Heart experts help Charlie 'keep on truckin'
Truck driver and antique tractor enthusiast Charlie Larson of Pigeon, Wis., was seven years into retirement when he started experiencing chest pain.
"I first noticed the chest pain while shoveling snow, so I'd sit down and take it easy," recalls Charlie, who was also bothered at times by an upset stomach and achy arms. For about a year, the chest pain continued when Charlie was active.
While remodeling their deck in 2016, Charlie's wife, Janice, noticed how often he needed to sit down and rest. She suggested that he get checked out. Charlie scheduled an appointment at the Gundersen Tri-County Whitehall Clinic, where Family Medicine physician David Lofgren, MD, ordered a nuclear stress test. The results showed that certain areas of Charlie's heart were not getting enough oxygen-rich blood.
Charlie was referred to Gundersen Health System cardiologist Mir Subla, MD, in La Crosse for additional testing and an angioplasty to open the blockages. However, plans changed quickly when Dr. Subla discovered multiple blockages in Charlie's coronary arteries. He needed open heart surgery for a quadruple bypass—commonly called coronary artery bypass graft (CABG).
Being laid up from heart surgery was unwelcome news for the now 77-year-old, who stays busy driving truck and tractor for a neighboring farmer, collecting antique tractors, puttering in his workshop and keeping a small garden.
Charlie took the news in stride. On Dec. 12, 2016, Gundersen cardiothoracic surgeon Sajjad Rizvi, MD, performed CABG surgery on Charlie—one of more than 300 open heart and minimally invasive procedures Gundersen heart specialists perform annually.
"They had me up walking the day after surgery," recalls Charlie. Within one week, he was at home recovering.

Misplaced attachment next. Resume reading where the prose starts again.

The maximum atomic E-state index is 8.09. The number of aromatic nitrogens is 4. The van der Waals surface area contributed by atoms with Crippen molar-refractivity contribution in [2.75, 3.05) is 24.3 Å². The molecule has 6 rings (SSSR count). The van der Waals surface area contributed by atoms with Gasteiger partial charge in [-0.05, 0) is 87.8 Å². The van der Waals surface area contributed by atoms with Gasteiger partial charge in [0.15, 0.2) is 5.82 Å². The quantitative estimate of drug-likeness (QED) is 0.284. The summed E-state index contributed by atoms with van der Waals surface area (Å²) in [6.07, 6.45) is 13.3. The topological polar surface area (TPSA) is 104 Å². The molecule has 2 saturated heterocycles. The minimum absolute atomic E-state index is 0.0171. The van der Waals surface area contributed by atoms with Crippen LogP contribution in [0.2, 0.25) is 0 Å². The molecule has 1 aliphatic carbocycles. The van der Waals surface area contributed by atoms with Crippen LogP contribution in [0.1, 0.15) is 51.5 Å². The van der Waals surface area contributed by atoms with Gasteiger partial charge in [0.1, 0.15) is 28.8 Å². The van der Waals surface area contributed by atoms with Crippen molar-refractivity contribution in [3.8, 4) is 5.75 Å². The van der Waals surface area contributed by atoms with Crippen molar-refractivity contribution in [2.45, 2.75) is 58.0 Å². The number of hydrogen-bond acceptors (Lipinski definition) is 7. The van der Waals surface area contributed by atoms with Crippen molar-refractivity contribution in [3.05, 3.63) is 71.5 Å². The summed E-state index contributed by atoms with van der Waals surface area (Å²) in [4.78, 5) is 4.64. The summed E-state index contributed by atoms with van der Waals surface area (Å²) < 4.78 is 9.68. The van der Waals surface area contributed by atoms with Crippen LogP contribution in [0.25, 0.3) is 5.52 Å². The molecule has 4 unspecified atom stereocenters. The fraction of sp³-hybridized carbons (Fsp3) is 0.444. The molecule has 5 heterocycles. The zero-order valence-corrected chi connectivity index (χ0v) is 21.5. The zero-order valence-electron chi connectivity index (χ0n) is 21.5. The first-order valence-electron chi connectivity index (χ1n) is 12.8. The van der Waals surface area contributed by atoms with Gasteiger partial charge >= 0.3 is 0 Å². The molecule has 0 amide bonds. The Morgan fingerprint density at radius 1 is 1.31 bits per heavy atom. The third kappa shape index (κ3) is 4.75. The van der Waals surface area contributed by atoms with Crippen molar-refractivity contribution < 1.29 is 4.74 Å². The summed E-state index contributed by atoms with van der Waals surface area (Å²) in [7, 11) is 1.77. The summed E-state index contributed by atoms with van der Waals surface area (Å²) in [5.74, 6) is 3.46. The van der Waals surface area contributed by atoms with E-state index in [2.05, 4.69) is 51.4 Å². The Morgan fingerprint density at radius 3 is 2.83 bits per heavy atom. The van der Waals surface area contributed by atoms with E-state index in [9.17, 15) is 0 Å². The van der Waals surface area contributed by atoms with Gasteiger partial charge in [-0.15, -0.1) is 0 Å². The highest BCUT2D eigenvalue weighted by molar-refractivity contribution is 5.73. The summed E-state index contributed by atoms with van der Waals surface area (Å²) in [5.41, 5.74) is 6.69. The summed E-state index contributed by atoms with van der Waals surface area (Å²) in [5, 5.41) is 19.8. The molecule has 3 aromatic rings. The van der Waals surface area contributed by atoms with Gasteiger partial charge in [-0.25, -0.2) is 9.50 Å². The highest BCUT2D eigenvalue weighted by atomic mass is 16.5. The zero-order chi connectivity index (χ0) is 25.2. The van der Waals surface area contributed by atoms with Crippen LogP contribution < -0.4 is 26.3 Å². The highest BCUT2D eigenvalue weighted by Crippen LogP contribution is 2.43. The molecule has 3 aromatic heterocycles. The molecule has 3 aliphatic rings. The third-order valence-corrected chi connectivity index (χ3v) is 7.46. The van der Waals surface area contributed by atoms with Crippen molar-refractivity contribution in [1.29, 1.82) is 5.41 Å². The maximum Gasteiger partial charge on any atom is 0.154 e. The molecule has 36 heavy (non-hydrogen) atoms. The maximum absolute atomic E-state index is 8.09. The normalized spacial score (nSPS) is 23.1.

To help regain his strength and stamina, Charlie attended Cardiac Rehabilitation at Gundersen Tri- County Hospital and Clinics for the next eight weeks.
"I live about 50 miles from La Crosse, so going to Cardiac Rehab in Whitehall saved me a lot of time," notes Charlie, who went to therapy three times per week.
The Cardiac Rehabilitation program is intended for individuals following heart surgery, heart attack or other heart problems. "We provide medically supervised activity, ongoing monitoring, education about maintaining a heart-healthy lifestyle, and are in close contact with the patient's cardiology team," says Robin Thesing, RN, who oversees the Cardiac Rehabilitation program at Gundersen Tri-County.
"During my first week of cardiac rehab, Robin said we'd go for a walk and away she went! I told her I don't have to walk that fast now that I'm retired," jokes Charlie. By the time he completed the program, Charlie had no problems keeping pace with Robin.
"The Cardiac Rehab program in Whitehall is very good. I walk two to three miles a day and have not had any chest pain since."
For Charlie, that means he can be right where he wants to be—on the road and in the field, driving truck and tractor.